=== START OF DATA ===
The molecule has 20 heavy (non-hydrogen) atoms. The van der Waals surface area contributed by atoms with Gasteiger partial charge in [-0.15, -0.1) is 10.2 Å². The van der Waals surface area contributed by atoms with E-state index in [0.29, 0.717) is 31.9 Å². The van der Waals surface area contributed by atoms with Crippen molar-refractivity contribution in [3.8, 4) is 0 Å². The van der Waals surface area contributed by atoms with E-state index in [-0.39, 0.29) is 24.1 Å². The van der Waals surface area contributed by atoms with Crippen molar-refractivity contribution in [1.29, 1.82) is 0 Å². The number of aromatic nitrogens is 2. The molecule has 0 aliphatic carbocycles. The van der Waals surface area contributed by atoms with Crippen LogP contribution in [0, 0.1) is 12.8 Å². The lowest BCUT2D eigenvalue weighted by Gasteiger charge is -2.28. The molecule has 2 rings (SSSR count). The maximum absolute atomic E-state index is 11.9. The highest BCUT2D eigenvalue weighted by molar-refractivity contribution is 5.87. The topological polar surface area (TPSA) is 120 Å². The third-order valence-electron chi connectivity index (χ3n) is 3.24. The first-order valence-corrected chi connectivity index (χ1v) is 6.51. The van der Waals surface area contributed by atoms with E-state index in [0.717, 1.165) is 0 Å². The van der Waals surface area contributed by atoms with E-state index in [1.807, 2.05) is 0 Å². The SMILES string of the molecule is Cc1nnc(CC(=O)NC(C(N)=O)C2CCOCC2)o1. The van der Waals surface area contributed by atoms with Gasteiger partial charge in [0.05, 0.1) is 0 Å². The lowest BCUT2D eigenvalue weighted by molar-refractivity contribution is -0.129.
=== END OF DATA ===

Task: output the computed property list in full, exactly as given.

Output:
The molecule has 20 heavy (non-hydrogen) atoms. The van der Waals surface area contributed by atoms with Gasteiger partial charge in [-0.15, -0.1) is 10.2 Å². The van der Waals surface area contributed by atoms with E-state index in [0.29, 0.717) is 31.9 Å². The van der Waals surface area contributed by atoms with Crippen molar-refractivity contribution in [3.8, 4) is 0 Å². The van der Waals surface area contributed by atoms with E-state index in [-0.39, 0.29) is 24.1 Å². The van der Waals surface area contributed by atoms with Crippen molar-refractivity contribution in [1.29, 1.82) is 0 Å². The number of aromatic nitrogens is 2. The molecule has 0 aliphatic carbocycles. The van der Waals surface area contributed by atoms with Crippen LogP contribution in [0, 0.1) is 12.8 Å². The lowest BCUT2D eigenvalue weighted by Gasteiger charge is -2.28. The molecule has 2 rings (SSSR count). The maximum absolute atomic E-state index is 11.9. The highest BCUT2D eigenvalue weighted by molar-refractivity contribution is 5.87. The topological polar surface area (TPSA) is 120 Å². The third-order valence-electron chi connectivity index (χ3n) is 3.24. The first-order valence-corrected chi connectivity index (χ1v) is 6.51. The van der Waals surface area contributed by atoms with E-state index in [0.717, 1.165) is 0 Å². The van der Waals surface area contributed by atoms with E-state index in [1.807, 2.05) is 0 Å². The SMILES string of the molecule is Cc1nnc(CC(=O)NC(C(N)=O)C2CCOCC2)o1. The van der Waals surface area contributed by atoms with Gasteiger partial charge in [0.05, 0.1) is 0 Å². The lowest BCUT2D eigenvalue weighted by molar-refractivity contribution is -0.129.